By Madeline Leuby
Eccentric filmmaker Marie Losier creates wildly entertaining avant-garde films with fascinating subjects, oftentimes subjects from her own art world. As she documents directors of avant-garde cinema such as Tony Conrad, or pioneers of unique art like the Father of Ontological Theater, she unveils her implications of the artist whom she is. Just as a biographer unintentially inserts him- or herself into the person being biographed, so does Marie Losier in her work.
Her reinacting of Elliot Gould’s part in The Touch Retouched demonstrates her ability to recognize art, and as she shines on Gould’s role a new light, she literally places herself inside an already acclaimed artist’s work.
Another example of Losier’s creative stamp is her portrayal of avant-garde director, Tony Conrad. She captured him in daily moments such as trying on costumes, playing the violin, and singing. While these moments may seem mundane, Losier depicts them as little moments of art history centering around Conrad’s theatrical presence. She shows us what to recognize as art and how it should be valued. Losier’s own artistic implications are especially present in Tony Conrad: Dreaminimalist as Conrad is a peer of hers, which helps make her documentary about Conrad an unintentional portrayal and reminisence of Losier herself.
How we see mermaid violinists, avant-garde directors, members of the theater, or women emerging from a spaghetti pot (all interesting subjects on their own) is how Marie Losier wants us to see them. Granting these artists the gift of being the focal point of her films makes us acknowledge them as artists and appreciate their work, which is Losier’s doing.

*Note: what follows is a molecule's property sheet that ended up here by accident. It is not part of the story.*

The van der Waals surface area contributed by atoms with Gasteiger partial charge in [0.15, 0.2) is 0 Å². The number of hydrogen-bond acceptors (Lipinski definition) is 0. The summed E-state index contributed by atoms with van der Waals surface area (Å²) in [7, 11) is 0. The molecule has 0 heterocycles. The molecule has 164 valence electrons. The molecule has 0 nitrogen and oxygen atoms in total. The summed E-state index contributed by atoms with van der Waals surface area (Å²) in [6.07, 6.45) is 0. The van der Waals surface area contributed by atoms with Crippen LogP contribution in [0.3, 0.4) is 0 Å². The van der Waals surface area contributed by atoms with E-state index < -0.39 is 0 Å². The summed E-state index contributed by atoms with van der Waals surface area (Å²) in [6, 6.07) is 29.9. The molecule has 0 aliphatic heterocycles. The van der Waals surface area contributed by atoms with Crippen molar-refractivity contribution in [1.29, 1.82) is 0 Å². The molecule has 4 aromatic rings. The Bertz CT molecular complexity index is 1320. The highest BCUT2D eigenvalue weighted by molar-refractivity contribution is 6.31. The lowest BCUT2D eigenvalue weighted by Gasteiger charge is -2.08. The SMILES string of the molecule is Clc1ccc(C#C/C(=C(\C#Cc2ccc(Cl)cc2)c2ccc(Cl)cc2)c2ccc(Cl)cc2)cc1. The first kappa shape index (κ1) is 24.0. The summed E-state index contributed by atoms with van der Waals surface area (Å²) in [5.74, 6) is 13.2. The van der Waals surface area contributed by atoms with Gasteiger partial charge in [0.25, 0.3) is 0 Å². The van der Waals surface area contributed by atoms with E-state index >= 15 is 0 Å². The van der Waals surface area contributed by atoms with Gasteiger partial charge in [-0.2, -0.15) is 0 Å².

Her variety of techniques and cinematic style reveal her to be as creative and talented as the subjects she documents. Whether or not she knows it, she, as a result, is just as interesting as her subjects. Her portrayal of each artist is presented in a way to be appreciated, for she is there too.
Marie Losier and Dance
By Katisha Hernandez
Dance is a form of expression and social interaction and is most often set to music. Marie Losier is a music lover and filmmaker who uses her films to express herself and interact with her friends in a new way. So, it makes sense that many of Losier’s films involve dancing. In The Ontological Cowboy the actors dance using jerky, almost violent movements to express their feelings, which mirror Richard Foreman’s feelings about the rebirth of American Theater. Foreman stars in and inspired Losier’s Ontological Cowboy. Another friend who inspired Losier to create a film is Tony Conrad. He stars in DreaMinimalist and he is dancing in the first shot we see of him. He does happy, silly dances throughout the film and even makes his violin do a dance. This dancing exhibits the fun-loving side of Conrad’s personality. Conrad appears in another of Losier’s films, Slap the Gondola. In this film, a troupe of dress-clad people emerges from a huge fish and holds a celebration. They all dance together on the deck of a ship. Mike Kuchar, another close friend of Losier, is featured in her three-minute film, Snowbeard. Although he is not dancing, Losier described the making of the film as “a kind of dance, though a melancholy one.” By making films with her friends, Losier gets to bond with them. By using dance in her films as a form of expression, she gets to incorporate her love of music in a visual way.